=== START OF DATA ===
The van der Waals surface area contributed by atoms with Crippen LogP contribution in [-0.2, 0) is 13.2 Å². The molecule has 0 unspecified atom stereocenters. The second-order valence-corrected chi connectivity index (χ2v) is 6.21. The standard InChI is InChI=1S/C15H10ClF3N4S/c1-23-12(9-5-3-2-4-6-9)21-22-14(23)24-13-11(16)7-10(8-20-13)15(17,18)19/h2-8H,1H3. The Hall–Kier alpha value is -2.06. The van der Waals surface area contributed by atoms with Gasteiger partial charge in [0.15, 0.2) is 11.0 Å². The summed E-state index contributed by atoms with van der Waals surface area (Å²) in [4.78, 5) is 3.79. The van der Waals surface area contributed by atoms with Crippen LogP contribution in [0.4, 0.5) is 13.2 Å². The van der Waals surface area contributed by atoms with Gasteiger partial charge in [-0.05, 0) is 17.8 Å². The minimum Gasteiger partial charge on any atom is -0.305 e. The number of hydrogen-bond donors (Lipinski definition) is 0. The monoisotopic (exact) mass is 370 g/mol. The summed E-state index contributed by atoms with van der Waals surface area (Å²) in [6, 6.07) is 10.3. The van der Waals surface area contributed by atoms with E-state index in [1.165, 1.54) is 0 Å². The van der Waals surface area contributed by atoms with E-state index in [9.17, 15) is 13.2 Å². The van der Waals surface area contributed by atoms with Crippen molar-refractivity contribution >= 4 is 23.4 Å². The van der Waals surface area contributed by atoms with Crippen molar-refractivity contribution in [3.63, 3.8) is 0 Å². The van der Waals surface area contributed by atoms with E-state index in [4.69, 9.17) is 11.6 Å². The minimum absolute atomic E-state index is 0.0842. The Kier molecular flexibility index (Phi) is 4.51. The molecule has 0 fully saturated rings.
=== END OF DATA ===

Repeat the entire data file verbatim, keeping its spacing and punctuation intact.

The van der Waals surface area contributed by atoms with Crippen LogP contribution in [-0.2, 0) is 13.2 Å². The molecule has 0 unspecified atom stereocenters. The second-order valence-corrected chi connectivity index (χ2v) is 6.21. The standard InChI is InChI=1S/C15H10ClF3N4S/c1-23-12(9-5-3-2-4-6-9)21-22-14(23)24-13-11(16)7-10(8-20-13)15(17,18)19/h2-8H,1H3. The Hall–Kier alpha value is -2.06. The van der Waals surface area contributed by atoms with Gasteiger partial charge in [0.15, 0.2) is 11.0 Å². The summed E-state index contributed by atoms with van der Waals surface area (Å²) in [4.78, 5) is 3.79. The van der Waals surface area contributed by atoms with Crippen LogP contribution in [0.4, 0.5) is 13.2 Å². The van der Waals surface area contributed by atoms with Gasteiger partial charge in [-0.05, 0) is 17.8 Å². The minimum Gasteiger partial charge on any atom is -0.305 e. The number of hydrogen-bond donors (Lipinski definition) is 0. The monoisotopic (exact) mass is 370 g/mol. The summed E-state index contributed by atoms with van der Waals surface area (Å²) in [6, 6.07) is 10.3. The van der Waals surface area contributed by atoms with E-state index in [1.165, 1.54) is 0 Å². The van der Waals surface area contributed by atoms with E-state index in [9.17, 15) is 13.2 Å². The van der Waals surface area contributed by atoms with Crippen molar-refractivity contribution >= 4 is 23.4 Å². The van der Waals surface area contributed by atoms with Crippen molar-refractivity contribution in [3.63, 3.8) is 0 Å². The van der Waals surface area contributed by atoms with E-state index in [4.69, 9.17) is 11.6 Å². The minimum absolute atomic E-state index is 0.0842. The Kier molecular flexibility index (Phi) is 4.51. The molecule has 0 fully saturated rings.